The life of Tom Taylor is falling apart. He’s a failing actor, failing musician, failing novelist. As his slick, slightly devilish and way too knowledgeable personal manager points out, “Nothing seems to stick.” Tom is also the son of an extremely famous novelist, the writer of the successful book series featuring the fictional boy wizard Tommy Taylor (obviously inspired by the real Tom as a child), much like Harry Potter, only way more successful.
The fact that our real Tom is completely identified by the millions of fans worldwide with the fictional Tommy doesn’t help at all in Tom’s growing crisis of identity. Attending the annual fantasy convention, signing autographs and posing for pictures with fans could get downright humiliating for Tom, considering he’s just riding his father’s success; but as pointed out — again, by his personal manager, “It’s steady money.”
Tom’s famous father disappeared over a decade ago, never to be seen again. To make things even weirder, a series of strange events accumulate in the annual fantasy convention. These involve the appearance of a crazy fan pretending to be the evil vampire Count Ambrosio from the books and a young student named Lizzie Hexam who publicly exposes new disturbing information concerning Tom’s very existence: Tom's bogus social security number, false childhood photos and Bosnian immigrants who claim to be Tom’s real parents.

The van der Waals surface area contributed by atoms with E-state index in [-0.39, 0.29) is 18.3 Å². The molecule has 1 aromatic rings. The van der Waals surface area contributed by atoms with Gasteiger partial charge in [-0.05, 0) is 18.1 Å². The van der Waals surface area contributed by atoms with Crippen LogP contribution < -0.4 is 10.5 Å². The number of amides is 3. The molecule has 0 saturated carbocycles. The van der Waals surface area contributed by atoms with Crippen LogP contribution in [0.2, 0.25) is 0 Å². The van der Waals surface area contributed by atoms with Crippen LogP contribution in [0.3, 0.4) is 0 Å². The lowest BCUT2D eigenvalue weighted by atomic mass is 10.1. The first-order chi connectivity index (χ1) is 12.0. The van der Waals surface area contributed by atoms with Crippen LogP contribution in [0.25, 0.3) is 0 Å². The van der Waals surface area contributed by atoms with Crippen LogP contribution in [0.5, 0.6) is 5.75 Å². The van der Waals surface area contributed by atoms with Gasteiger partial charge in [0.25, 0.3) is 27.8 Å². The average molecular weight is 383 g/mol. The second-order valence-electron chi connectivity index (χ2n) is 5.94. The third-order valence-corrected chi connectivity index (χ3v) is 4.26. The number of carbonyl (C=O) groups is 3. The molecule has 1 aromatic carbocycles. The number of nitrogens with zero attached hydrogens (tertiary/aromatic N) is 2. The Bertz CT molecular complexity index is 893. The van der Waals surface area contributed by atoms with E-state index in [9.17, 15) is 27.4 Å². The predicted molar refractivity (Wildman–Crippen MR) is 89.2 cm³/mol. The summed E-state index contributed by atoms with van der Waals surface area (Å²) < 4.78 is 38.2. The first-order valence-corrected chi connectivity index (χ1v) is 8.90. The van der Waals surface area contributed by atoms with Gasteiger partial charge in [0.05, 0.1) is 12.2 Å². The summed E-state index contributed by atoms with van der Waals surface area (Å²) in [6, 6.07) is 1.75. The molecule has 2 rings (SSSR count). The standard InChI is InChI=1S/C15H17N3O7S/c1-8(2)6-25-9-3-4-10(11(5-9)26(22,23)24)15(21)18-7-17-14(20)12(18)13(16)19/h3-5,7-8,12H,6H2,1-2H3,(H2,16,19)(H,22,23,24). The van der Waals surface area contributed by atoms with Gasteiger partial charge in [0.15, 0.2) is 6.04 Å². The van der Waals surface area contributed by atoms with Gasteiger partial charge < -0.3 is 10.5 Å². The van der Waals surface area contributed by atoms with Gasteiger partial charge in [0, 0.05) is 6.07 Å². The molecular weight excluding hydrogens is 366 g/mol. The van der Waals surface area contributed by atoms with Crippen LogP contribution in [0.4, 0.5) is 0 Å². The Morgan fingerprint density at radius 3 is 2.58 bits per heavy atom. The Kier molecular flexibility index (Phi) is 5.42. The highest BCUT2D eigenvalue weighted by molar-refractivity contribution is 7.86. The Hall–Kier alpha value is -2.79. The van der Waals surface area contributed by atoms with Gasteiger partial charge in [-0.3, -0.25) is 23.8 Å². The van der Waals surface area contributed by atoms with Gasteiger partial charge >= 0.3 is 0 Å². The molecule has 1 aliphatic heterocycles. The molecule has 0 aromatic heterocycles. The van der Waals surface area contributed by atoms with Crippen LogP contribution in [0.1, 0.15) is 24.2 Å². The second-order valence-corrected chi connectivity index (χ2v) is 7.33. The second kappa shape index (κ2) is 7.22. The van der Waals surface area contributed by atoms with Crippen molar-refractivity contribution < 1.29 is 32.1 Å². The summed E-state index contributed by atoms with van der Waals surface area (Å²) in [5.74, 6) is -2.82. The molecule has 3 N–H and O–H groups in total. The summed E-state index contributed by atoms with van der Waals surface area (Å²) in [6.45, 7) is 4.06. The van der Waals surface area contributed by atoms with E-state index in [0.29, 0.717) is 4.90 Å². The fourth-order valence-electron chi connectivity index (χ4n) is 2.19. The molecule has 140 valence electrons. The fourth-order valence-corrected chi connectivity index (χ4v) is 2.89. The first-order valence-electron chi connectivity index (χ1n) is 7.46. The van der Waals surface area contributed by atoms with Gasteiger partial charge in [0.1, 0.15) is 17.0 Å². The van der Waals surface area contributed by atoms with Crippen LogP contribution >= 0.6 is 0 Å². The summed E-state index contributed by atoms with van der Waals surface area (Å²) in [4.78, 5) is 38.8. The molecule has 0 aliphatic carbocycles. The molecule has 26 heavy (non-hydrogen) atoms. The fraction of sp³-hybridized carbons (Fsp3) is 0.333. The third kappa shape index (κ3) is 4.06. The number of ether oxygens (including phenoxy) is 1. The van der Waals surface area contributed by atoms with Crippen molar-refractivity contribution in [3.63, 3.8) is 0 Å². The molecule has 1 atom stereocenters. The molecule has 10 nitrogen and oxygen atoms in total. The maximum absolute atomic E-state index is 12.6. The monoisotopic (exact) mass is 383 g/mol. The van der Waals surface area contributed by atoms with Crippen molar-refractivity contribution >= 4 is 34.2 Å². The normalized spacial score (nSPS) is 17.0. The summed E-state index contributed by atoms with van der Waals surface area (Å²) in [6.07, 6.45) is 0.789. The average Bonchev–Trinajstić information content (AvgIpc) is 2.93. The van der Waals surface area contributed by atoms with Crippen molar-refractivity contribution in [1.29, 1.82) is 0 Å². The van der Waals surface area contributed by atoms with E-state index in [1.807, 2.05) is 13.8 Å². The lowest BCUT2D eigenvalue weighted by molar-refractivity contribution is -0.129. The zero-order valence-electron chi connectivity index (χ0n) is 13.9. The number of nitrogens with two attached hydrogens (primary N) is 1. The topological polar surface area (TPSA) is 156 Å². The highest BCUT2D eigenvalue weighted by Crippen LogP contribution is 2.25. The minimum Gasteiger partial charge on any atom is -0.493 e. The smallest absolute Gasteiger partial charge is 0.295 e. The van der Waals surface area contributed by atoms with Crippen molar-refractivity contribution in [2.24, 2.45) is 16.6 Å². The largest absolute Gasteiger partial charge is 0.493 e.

As circumstances roll downhill from confusing to dangerous — from fans worldwide believing Tom is indeed magical Tommy, to kidnappings, murders and all sorts of supernatural craziness — Tom decides to enroll in his own private investigation to shed new light on his origins, and also try to separate — or is it integrate? — fantasy from reality.
The Unwritten is the new ongoing comic series by Mike Carey, who seems to take special liking to the genre of supernatural mystery, leaking into contemporary daily life, usually set in London. Carey is a real master of the written word — he creates believable dialog, While intelligent and sophisticated, he never overdoes sarcasm or drama. He always maintains a graceful simplicity, even when using up-to-date foul language.
Many funny moments are planted along the story, such as Tom telling his personal manager that he’s losing “his last shreds of dignity.” Just before saying this, he poses to photograph with an underage fan, completely unaware that the snapshot caught a questionable Tommy Taylor’s merchandise poster of sexual content, titling “Tommy’s magic Horn.” It made me smile.
If you’d corner me to a wall (or even if you didn’t) and ask me what I liked less about this new comic, through, I’d have to go with its derivative elements. I find that fantasy fiction building on real cultural phenomenons like Harry Potter is somewhat tiring. Also, the massive integration of classic literature references, may be solid proof of the writer’s appreciation to literature, and how stories are REAL once conceived in the delirious minds of their authors, but it does not appeal just as much to me. I rather have my fantasy less rooted in reality.
The art by Peter Gross is very clear and easy to follow, a much appreciated trait in graphic novels. His style: pencil-like drawings, with uniform bulk coloring. The main character of Tom Taylor was nicely depicted and very lovable, but I did find myself craving for a few colorful and lush panels, to spice up the monastic drawings.
With a forward by Bill Willingham (writer of Fables), a nicely furnished plot in between, and an original tale about Rudyard Kipling at the end of the volume, l find this graphic novel especially fit for adult readers who have read and loved all the oldie-but-goodies classic literature and are okay with contemporary real-life based fantasy.